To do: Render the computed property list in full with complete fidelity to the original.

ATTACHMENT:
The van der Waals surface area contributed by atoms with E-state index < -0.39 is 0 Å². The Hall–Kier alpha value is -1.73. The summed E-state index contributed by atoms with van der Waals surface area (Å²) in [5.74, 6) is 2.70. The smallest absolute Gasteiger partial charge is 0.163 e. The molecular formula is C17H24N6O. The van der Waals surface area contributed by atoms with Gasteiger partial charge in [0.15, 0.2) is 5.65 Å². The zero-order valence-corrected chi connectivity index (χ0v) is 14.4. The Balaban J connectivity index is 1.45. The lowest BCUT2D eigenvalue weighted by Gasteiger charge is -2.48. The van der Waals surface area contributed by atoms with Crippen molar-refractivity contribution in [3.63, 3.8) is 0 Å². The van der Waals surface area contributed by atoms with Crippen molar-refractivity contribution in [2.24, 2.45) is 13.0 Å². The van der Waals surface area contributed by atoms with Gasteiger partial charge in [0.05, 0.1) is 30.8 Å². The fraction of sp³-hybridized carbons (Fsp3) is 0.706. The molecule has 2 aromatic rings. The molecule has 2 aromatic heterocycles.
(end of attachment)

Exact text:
The van der Waals surface area contributed by atoms with E-state index < -0.39 is 0 Å². The Hall–Kier alpha value is -1.73. The summed E-state index contributed by atoms with van der Waals surface area (Å²) in [5.74, 6) is 2.70. The smallest absolute Gasteiger partial charge is 0.163 e. The molecular formula is C17H24N6O. The van der Waals surface area contributed by atoms with Gasteiger partial charge in [0.15, 0.2) is 5.65 Å². The zero-order valence-corrected chi connectivity index (χ0v) is 14.4. The Balaban J connectivity index is 1.45. The lowest BCUT2D eigenvalue weighted by Gasteiger charge is -2.48. The van der Waals surface area contributed by atoms with Crippen molar-refractivity contribution in [3.63, 3.8) is 0 Å². The van der Waals surface area contributed by atoms with Crippen molar-refractivity contribution in [2.24, 2.45) is 13.0 Å². The van der Waals surface area contributed by atoms with Gasteiger partial charge in [0.05, 0.1) is 30.8 Å². The fraction of sp³-hybridized carbons (Fsp3) is 0.706. The molecule has 2 aromatic rings. The molecule has 2 aromatic heterocycles.